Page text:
TORONTO — Realstar Hospitality, master franchisors of Motel 6 and Studio 6 brands in Canada, have decided to combine the two brands under one roof, giving travellers a crisp, clean, contemporary and economical option for both overnight and longer-term stays.
“In the upper upscale segment, there is a precedent for hotels that offer rooms sold by the day and for longer-term says, but G6 [parent company of the two brands] realized there was nothing in the economy segment. What better than to take Motel 6 and its extended stay sister, Studio 6, and marry the two,” said Irwin Prince, president and CEO of Realstar Hospitality.
The building would have the same footprint as a Motel 6, but half the building would be 100 per cent extended stay and the other half a Motel 6, said David Blades, vice-president of operations.
“There's a lot of interest from Ontario and the West,” added Blades. “It's gaining traction, and in the next few months, we should see some shovels in the ground.” Realstar hopes to have two to five of these dual-branded hotels under construction by the end of the year.
While the communities expressing interest are still highway locations, they don't have to be as prime a location. In secondary and tertiary markets, there is often some extended stay demand and a lot of overnight demand. “It's a nice separation [of the brands] in a beautiful building with a design that appeals to guests from millennials on up — it offers frugal functionality and great value,” said Blades. In these markets, the dual branding gives you more bandwidth, he added.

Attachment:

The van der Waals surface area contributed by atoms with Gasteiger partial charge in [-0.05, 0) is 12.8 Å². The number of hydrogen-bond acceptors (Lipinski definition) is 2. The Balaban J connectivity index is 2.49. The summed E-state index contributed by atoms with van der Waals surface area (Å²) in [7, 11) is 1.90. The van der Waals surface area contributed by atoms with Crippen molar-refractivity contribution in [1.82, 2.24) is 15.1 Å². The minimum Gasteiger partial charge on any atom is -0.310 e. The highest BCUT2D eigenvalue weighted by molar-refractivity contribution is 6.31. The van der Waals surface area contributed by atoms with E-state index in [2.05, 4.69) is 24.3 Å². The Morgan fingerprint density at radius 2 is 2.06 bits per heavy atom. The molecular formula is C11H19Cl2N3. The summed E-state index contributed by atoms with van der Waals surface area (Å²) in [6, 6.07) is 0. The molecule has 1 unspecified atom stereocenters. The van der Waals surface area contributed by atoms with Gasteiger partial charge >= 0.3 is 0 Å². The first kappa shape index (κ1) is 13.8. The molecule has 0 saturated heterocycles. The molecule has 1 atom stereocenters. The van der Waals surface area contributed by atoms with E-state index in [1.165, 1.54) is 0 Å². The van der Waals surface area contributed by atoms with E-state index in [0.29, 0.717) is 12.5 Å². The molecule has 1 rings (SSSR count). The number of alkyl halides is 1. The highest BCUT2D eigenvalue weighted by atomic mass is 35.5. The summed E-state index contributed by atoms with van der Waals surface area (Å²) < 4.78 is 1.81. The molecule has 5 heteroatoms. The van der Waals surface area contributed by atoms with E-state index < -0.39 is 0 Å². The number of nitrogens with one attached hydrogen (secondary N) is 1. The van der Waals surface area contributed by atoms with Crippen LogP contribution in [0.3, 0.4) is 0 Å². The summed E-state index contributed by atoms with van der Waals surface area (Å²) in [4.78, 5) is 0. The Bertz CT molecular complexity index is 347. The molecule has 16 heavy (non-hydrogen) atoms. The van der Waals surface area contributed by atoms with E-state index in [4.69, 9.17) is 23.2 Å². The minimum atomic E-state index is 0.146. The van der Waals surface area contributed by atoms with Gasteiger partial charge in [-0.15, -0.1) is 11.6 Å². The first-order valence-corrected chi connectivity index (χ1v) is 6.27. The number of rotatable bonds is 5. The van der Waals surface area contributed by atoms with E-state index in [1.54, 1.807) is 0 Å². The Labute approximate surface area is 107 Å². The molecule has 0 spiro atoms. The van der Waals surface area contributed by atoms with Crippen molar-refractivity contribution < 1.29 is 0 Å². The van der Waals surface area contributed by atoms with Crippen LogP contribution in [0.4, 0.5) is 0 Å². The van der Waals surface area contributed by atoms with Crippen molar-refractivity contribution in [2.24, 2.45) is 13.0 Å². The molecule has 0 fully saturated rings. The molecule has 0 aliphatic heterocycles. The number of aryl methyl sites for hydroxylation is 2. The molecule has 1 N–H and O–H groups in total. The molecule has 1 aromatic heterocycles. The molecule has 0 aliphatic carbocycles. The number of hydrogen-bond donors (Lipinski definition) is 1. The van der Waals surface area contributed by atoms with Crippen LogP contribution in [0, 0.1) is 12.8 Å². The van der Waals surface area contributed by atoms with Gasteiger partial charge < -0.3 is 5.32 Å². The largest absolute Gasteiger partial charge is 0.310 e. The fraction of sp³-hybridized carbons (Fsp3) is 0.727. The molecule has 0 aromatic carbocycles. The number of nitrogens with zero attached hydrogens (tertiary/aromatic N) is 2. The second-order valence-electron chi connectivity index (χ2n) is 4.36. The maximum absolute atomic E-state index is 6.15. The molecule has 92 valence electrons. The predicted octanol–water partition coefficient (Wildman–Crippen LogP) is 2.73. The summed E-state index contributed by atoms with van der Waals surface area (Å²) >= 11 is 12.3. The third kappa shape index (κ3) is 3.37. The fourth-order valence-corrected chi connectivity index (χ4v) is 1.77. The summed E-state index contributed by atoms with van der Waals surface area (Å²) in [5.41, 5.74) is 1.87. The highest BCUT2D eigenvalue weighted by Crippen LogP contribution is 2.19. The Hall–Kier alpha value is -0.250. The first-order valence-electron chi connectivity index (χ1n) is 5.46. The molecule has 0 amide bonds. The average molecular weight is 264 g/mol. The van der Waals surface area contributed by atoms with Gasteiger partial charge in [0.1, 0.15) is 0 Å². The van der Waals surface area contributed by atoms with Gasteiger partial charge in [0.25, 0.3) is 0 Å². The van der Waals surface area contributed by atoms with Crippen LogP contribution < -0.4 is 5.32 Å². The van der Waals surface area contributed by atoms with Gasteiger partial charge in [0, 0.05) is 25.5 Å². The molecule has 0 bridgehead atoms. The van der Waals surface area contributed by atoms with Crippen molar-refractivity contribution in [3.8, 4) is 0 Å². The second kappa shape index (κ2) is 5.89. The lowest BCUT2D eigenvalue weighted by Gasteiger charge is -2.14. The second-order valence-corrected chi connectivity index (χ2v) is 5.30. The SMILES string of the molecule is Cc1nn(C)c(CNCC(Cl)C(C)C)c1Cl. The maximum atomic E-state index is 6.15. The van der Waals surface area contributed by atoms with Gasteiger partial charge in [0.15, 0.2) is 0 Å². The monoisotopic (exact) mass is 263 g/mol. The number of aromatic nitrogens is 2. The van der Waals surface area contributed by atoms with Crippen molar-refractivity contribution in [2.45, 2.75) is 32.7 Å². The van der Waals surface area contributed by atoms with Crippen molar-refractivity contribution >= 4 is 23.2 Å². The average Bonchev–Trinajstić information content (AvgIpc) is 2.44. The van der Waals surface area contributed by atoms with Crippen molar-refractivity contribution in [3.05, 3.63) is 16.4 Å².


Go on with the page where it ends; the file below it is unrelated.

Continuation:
One reason the dual-branding is so appealing in Ontario and the West, is the cost of labour, which has skyrocketed in those markets. Extended stay rooms require much less labour, as they are serviced midweek, as opposed to overnight hotel rooms that are serviced every day. If 50 rooms in a 100-room property are extended stay, labour costs drop dramatically.
It has a smaller footprint than two stand-alone hotels. “Our cost to build is traditionally cheaper because the footprint is smaller. Construction costs are traditionally under $100,000 per key, versus other traditional brands.
“Motel 6 and Studio 6 don't focus on things like meeting rooms and restaurants. They often don't have a pool and other luxuries that push costs up,” said Prince. He pointed out that depending on the markets, these brand can work in communities with populations under 5,000 people. One example is the Studio 6 in Bruderheim, Alta., population under 2,000.
G6 is currently building the new dual-brand in Austin, Tex., and other locations, but the concept is new to Canada. Canada currently has more than 30 Motel 6 locations here; 35 including the properties owned by G6. Canada has just 3 Studio 6s. Potential clients are more receptive to the dual-brand combination.
“For new construction, this version just makes economic sense,” said Blades. Conversions would usually be to a single brand, usually Motel 6.